So how have you shared and collaborated on projects in the past? What has worked well? What would your ideal workflow look like if you had a skill that you wanted someone else to test?


Thank you, the readme files seems adequat for Misty I. Will it be the same files with Misty II? Or, will it be something completly different. If it’s the same, why don’t you rename the forum files to Misty without the ‘‘I’’ ? Just for the record I have bought a Misty II F.P. Recently I was ask to pick up the color. But I don’t see nothing about Misty II except for the selling site.

Maybe I misunderstood the topic ‘‘sharing files’’ for ‘‘understanding files’’, or ‘‘playing files’’. Years ago, I have builted three turtlebots from a plan in the bonanza robot book. I have downloaded the basic programming files and the bots all worked find, but I did not understand the files, the codes, or even why I needed a H Bridge for the processor. Now, I want to understand files, maths, robotics and physics related as far has I can, not only pick them up in a library file and run them down hoping that they will work. I don’t want this bot to sat down and look nice like my sphero or woowhee bots.


On the “general” channel of Slack @ 1207AM this morning “Station” posted an example face recognition sample that he had previously put in his github repository. His Slack posting contains a brief description of what his sample does. The repository contains the html file of his sample. Something similar to this would probably work for sharing. Maybe establishing a separate Slack channel just for sharing? People could append a description of the item they are sharing and upload a zip file that contains the code, associated media files and a README on how it is to be used. Is there some way to process a Slack channel content to distill an index of all of the submissions, a brief description and a date of submission? If Slack is inappropriate as a vehicle possibly a wiki?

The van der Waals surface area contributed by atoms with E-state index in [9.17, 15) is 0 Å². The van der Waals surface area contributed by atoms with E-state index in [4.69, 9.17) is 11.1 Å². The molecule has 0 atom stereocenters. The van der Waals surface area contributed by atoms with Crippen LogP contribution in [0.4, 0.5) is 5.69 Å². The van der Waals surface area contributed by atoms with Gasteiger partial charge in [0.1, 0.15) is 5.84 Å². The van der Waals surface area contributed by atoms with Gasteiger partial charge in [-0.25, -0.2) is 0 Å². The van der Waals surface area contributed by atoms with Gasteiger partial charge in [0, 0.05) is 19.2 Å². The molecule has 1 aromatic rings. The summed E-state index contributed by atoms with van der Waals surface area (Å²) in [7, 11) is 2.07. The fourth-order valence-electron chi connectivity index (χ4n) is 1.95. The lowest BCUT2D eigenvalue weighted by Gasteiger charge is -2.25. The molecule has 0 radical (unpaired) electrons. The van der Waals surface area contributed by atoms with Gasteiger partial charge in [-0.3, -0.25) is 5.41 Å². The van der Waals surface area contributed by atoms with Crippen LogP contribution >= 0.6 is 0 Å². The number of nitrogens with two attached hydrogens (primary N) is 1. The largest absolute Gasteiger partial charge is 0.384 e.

Slack does have the search bar that allows you to search for any messages/content in the channel, however, without each of those posts having a key-phrase in the messages such as “sample code”, it would be more of a guessing game on what keywords to search. I don’t know if it is possible to “filter” all the messages in the channel to give an index of the submissions. As of now, Slack could stand in as this sharing platform by attaching the files to the message, but in the long run, I don’t know if Slack will be the best service to use. In the meantime, we can discuss creating a new channel specifically for sharing example code and new skills as a temporary means.


Hi @Ron! Misty II has more sensors and built-in capabilities than does Misty I, so the skills you write for Misty II will differ at least in that regard. That said, as you suggest, we may yet rename everything “Misty” (with no I or II), but probably not yet.

Currently we’re focusing on supporting our Misty I developers, so that’s why all the information is about Misty I. There will be a lot more development/programming info for Misty II available by the time she ships, though.


I think GitHub would be great, but that said I’m a dev by trade.
It was interesting to watch my last couple of interns trying to pull down a package. I had opening individual files and using copy/paste.

I would think a more user friendly front end that links back to the github repo would be beneficial if we are trying to pull in a wider audience.
Maybe a direct download to the skill along with a link to the repo should they be interested in participating in that skills further development.

Back to the ‘front end’ one in which people can also vote, up vote and comment on the skill or so on.

People love voting, catching likes or thumbs up and so on.

Community actions here too…
Maybe an ‘award’ or some form of recognition for the creator of the skill with the most likes this month.